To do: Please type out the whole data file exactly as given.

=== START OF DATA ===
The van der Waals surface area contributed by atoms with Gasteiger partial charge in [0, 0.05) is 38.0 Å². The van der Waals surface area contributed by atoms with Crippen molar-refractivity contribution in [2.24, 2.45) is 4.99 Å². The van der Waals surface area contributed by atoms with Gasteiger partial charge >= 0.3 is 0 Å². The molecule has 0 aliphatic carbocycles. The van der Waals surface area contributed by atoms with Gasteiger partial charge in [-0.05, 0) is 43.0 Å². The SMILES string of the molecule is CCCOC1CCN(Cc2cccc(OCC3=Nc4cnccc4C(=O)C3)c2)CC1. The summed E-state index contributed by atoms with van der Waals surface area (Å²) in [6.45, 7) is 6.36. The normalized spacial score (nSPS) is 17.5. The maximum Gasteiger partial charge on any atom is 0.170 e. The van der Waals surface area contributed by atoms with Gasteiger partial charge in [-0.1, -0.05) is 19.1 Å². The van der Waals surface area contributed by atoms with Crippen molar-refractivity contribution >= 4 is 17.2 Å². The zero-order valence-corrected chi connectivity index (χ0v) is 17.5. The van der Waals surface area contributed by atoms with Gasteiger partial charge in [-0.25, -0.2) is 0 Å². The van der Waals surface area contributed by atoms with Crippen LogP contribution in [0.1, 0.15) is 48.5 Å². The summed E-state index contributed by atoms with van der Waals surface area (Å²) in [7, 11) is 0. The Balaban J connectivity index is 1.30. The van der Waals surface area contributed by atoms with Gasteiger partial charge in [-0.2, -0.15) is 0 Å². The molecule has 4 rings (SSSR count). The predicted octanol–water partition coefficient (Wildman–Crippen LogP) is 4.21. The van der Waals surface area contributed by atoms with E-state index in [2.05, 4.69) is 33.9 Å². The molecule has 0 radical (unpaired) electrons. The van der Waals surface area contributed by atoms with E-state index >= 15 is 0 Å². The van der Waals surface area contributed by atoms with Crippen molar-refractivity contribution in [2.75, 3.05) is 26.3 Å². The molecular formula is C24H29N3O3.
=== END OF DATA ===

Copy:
The van der Waals surface area contributed by atoms with Gasteiger partial charge in [0, 0.05) is 38.0 Å². The van der Waals surface area contributed by atoms with Crippen molar-refractivity contribution in [2.24, 2.45) is 4.99 Å². The van der Waals surface area contributed by atoms with Gasteiger partial charge >= 0.3 is 0 Å². The molecule has 0 aliphatic carbocycles. The van der Waals surface area contributed by atoms with Gasteiger partial charge in [-0.05, 0) is 43.0 Å². The SMILES string of the molecule is CCCOC1CCN(Cc2cccc(OCC3=Nc4cnccc4C(=O)C3)c2)CC1. The summed E-state index contributed by atoms with van der Waals surface area (Å²) in [6.45, 7) is 6.36. The normalized spacial score (nSPS) is 17.5. The maximum Gasteiger partial charge on any atom is 0.170 e. The van der Waals surface area contributed by atoms with Gasteiger partial charge in [-0.1, -0.05) is 19.1 Å². The van der Waals surface area contributed by atoms with Crippen molar-refractivity contribution >= 4 is 17.2 Å². The zero-order valence-corrected chi connectivity index (χ0v) is 17.5. The van der Waals surface area contributed by atoms with Gasteiger partial charge in [-0.25, -0.2) is 0 Å². The van der Waals surface area contributed by atoms with Crippen LogP contribution in [0.1, 0.15) is 48.5 Å². The summed E-state index contributed by atoms with van der Waals surface area (Å²) in [7, 11) is 0. The Balaban J connectivity index is 1.30. The van der Waals surface area contributed by atoms with Gasteiger partial charge in [-0.2, -0.15) is 0 Å². The molecule has 4 rings (SSSR count). The predicted octanol–water partition coefficient (Wildman–Crippen LogP) is 4.21. The van der Waals surface area contributed by atoms with E-state index in [2.05, 4.69) is 33.9 Å². The molecule has 0 radical (unpaired) electrons. The van der Waals surface area contributed by atoms with E-state index >= 15 is 0 Å². The van der Waals surface area contributed by atoms with Crippen molar-refractivity contribution in [2.75, 3.05) is 26.3 Å². The molecular formula is C24H29N3O3.